De stad en de dood: Archeologische perspectieven [Paperback]

Roos van Oosten(Editor); Rachel Schats(Editor); Nico Arts(Editor); Jeroen Bouwmeester(Editor)

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ISBN: 9789088904899 | Published by: Sidestone Press | Series: Urban Graveyard Proceedings | Volume: 1 | Year of Publication: 2018 | Language: Dutch 145p, H10.1 x W7.2, 29fc / 49 bw
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Hardback - ISBN: 9789088904905

De stad en de dood

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Het is een wijdverbreid idee dat (post-)middeleeuwse steden een sterfteoverschot hadden en zij slechts in leven konden blijven door de toestroom van migranten; een fenomeen dat bekend staat als het ‘urban graveyard’-effect. Over details valt te twisten, maar duidelijk is dat de stad en de dood dichter bij elkaar stonden dan tegenwoordig. Met de dood als belangrijk element in de stedelijke samenleving vormen grafvelden een belangrijke bron van kennis over het leven in de post-middeleeuwen. Sinds de jaren 80 van de vorige eeuw is systematisch archeologisch onderzoek van (post)middeleeuwse grafvelden in Nederland op gang gekomen. Veel van het onderzoek is nog niet of slechts beperkt gepubliceerd. Ook ontbreken synthetiserende publicaties waarin vergelijkingen tussen de resultaten van lokaal grafveldonderzoek in steden centraal staan.
De stad en de dood presenteert enkele overzichtsartikelen waarin de resultaten van oud archeologisch onderzoek worden vergeleken met resultaten van jongere opgravingen binnen verschillende Nederlandse steden. Naast bio-archeologische aspecten is er tevens aandacht voor grafrituelen. Deze rijk geïllustreerde bundel vormt een belangrijke bouwsteen voor thematische verdieping en is een inspiratiebron voor (inter)nationaal vergelijkend onderzoek.
In de tweede – Engelstalige – bundel van Urban Graveyard Proceedings komt een reeks andere geselecteerde Nederlandse en Vlaamse grafvelden aan de orde.
English translation:
It is commonly believed that in medieval and post-medieval towns and cities death outnumbered births and that these urban centers could only survive through the influx of migrants; a concept which has come to be known as the urban graveyard effect. Whether this was indeed the case for all cities and towns is still debated, but it is certain that urban citizens were more used to death that we are today. The medieval graveyards in which the deceased were interred, then still located within town limits, are an invaluable source of knowledge for reconstructing past lives. Systematic archaeological and osteoarchaeological research of urban graveyards has become the norm in the Netherlands and Belgium since the 1980s. However, many of the studies remain unpublished and larger, overarching publications in which comparisons are made between different studies are still lacking.
The urban graveyard presents several studies in which the results of older archaeological and osteoarchaeological research are compared to more recent excavation data from several Dutch cities and towns. Both the archaeological data concerning burial position, orientation, and grave goods as well as osteoarchaeological data such as demographic information and pathological observations are discussed. This well-illustrated volume is a starting point and source of inspiration for more (inter)national comparative research.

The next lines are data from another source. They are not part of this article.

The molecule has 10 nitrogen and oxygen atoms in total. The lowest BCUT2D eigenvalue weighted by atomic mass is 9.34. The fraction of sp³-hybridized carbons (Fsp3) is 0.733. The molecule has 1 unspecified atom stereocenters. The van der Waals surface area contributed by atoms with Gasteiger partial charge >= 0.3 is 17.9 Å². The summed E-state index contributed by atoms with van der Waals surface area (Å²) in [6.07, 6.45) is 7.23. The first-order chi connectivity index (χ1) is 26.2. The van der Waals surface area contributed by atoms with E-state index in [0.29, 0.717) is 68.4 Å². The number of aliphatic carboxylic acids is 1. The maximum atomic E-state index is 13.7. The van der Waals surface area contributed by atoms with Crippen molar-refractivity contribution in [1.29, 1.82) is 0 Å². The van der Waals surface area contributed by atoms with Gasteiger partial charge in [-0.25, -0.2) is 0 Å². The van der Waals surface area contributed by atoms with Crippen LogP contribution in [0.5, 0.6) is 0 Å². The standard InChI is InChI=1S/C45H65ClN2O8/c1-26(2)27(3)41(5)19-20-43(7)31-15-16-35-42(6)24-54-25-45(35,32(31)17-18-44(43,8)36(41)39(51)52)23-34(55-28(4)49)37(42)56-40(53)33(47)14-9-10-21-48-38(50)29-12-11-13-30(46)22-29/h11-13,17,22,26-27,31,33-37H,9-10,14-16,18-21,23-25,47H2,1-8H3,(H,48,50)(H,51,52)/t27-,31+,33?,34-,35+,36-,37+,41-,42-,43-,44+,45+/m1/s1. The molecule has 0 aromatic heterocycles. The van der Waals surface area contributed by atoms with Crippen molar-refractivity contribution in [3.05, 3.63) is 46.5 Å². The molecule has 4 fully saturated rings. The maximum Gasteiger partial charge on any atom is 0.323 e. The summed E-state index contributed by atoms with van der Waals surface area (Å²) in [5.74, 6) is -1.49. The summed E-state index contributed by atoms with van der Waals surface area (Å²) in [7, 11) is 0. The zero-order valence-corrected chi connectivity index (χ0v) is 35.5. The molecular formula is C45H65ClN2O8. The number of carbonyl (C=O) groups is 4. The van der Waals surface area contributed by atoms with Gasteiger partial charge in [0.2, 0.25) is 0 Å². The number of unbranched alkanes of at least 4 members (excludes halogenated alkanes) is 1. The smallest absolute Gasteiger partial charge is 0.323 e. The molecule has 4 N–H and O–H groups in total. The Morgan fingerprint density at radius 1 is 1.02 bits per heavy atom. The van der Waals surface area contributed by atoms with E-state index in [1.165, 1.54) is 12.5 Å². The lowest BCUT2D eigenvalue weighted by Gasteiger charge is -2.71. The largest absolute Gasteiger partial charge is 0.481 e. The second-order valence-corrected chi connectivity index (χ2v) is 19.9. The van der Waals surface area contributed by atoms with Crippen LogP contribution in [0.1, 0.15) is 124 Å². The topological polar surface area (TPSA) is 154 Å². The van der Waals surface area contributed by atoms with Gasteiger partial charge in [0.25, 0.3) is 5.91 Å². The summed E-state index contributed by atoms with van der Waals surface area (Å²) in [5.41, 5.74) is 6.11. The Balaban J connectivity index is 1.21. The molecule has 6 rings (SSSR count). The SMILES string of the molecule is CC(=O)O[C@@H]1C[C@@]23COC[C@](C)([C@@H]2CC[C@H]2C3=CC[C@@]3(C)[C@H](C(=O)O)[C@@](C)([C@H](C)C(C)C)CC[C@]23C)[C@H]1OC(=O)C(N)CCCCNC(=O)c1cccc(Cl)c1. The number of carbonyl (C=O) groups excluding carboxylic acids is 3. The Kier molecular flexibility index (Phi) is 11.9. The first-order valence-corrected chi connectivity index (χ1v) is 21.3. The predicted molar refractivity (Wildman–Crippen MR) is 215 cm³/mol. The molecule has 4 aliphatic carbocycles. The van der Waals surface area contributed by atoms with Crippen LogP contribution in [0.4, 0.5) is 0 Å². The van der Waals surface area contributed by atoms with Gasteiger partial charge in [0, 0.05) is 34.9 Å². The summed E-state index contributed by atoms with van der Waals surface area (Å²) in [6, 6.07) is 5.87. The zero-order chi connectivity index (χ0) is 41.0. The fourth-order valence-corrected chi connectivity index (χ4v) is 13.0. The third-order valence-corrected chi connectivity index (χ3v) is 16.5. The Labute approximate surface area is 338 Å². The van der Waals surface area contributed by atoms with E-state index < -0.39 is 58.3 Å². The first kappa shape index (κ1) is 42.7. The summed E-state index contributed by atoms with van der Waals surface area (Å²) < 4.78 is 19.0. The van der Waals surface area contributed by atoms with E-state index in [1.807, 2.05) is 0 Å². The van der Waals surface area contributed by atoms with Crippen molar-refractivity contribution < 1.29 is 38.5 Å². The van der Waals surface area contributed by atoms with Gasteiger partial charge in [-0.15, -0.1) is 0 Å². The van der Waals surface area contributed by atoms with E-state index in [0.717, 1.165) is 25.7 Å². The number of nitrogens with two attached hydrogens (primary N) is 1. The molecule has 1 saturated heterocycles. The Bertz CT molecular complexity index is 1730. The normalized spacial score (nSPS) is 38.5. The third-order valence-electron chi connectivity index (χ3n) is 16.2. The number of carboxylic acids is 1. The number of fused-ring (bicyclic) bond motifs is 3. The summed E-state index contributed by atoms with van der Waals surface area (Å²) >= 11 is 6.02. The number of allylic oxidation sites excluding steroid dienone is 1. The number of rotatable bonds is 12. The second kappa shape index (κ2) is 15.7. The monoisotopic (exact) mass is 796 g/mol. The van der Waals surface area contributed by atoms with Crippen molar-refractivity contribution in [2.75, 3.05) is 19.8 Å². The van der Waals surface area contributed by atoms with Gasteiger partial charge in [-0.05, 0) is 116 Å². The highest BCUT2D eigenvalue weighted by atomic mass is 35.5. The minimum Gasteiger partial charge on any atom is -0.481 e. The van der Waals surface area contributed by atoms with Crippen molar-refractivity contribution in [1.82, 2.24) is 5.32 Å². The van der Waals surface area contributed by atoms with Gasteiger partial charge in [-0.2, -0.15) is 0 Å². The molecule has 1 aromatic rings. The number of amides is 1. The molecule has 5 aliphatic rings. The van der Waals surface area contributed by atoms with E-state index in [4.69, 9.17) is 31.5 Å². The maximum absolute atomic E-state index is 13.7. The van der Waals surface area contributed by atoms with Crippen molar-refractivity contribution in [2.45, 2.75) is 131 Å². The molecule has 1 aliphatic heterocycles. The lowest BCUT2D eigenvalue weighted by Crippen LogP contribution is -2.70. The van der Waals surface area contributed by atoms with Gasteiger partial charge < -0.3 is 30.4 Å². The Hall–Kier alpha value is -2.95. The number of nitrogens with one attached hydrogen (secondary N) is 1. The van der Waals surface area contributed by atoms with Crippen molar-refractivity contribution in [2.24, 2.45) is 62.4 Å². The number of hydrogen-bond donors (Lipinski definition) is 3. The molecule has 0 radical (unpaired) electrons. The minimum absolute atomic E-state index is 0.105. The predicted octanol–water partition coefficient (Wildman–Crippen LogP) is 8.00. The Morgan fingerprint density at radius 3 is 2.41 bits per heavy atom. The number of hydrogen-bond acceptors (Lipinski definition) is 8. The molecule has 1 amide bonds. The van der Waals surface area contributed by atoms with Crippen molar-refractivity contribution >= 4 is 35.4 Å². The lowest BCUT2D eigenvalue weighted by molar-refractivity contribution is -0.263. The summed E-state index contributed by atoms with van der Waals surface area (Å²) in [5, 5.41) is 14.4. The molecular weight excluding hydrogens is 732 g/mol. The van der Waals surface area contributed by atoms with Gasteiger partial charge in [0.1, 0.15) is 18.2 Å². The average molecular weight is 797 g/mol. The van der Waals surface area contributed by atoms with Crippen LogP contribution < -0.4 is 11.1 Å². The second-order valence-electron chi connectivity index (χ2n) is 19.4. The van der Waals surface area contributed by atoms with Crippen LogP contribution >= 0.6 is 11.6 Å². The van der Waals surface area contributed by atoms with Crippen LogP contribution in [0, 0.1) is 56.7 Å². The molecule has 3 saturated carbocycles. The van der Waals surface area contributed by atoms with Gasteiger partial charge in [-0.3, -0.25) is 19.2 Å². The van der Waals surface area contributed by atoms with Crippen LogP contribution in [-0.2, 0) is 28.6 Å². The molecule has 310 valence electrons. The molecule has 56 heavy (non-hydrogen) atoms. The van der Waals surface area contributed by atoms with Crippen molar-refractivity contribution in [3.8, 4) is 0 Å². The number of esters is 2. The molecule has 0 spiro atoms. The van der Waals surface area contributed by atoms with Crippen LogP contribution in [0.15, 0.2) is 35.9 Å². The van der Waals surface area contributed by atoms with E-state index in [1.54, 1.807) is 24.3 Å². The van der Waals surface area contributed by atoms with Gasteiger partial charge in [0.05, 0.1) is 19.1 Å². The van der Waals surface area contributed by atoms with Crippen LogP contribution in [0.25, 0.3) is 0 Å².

Table of Contents

1. Roos van Oosten & Rachel Schats
Preface

2. Andrea L. Waters-Rist, Rachel Schats & Menno L.P. Hoogland
Ethical issues in human osteoarchaeology: Recommendations for best practice in the Netherlands

3. Frans Theuws
Rural cemeteries, cult places and community identities in the Central Middle Ages in the Kempen region (southern Netherlands)

4. Catelijne Nater
Social differences in burial practices in the medieval cemetery of Reusel: An osteoarchaeological and mortuary archaeological study of burial practices in the southern Netherlands during the Central Middle Ages

5. Peter Bitter
Buried in Alkmaar: Historical and archaeological research on urban cemeteries

6. Epko J. Bult
Medieval and postmedieval cemeteries in and around the city of Delft: Thirty years of rescue archaeology

7. Ronald van Genabeek
A thousand graves: differences and similarities between archaeologically investigated burial grounds in ’s-Hertogenbosch, the Netherlands (c. 1275-1858)

8. Gavin Williams
In the shadow of St. Plechelmus: A thousand years of burials

9. Katrien Van de Vijver, Frank Kinnaer & Silvia Depuydt
St. Rombout’s cemetery in Mechelen, Belgium (10th–18th century AD): A typical urban churchyard?

10. Koen De Groote, Jan Moens & Kim Quintelier
The Carmelite monastery in Aalst, Belgium, province of East Flanders (1497–1797): An urban burial ground in a monastic environment

11. Lene Høst-Madsen
Taking stock of burial archaeology: An emerging discipline in Denmark

12. Frank J. van Spelde & Menno L.P. Hoogland
A rural view of early modern mortuary practices: Context and material culture of the eighteenth- and nineteenth-century cemetery of Middenbeemster, the Netherlands

Abstracts
About the contributors

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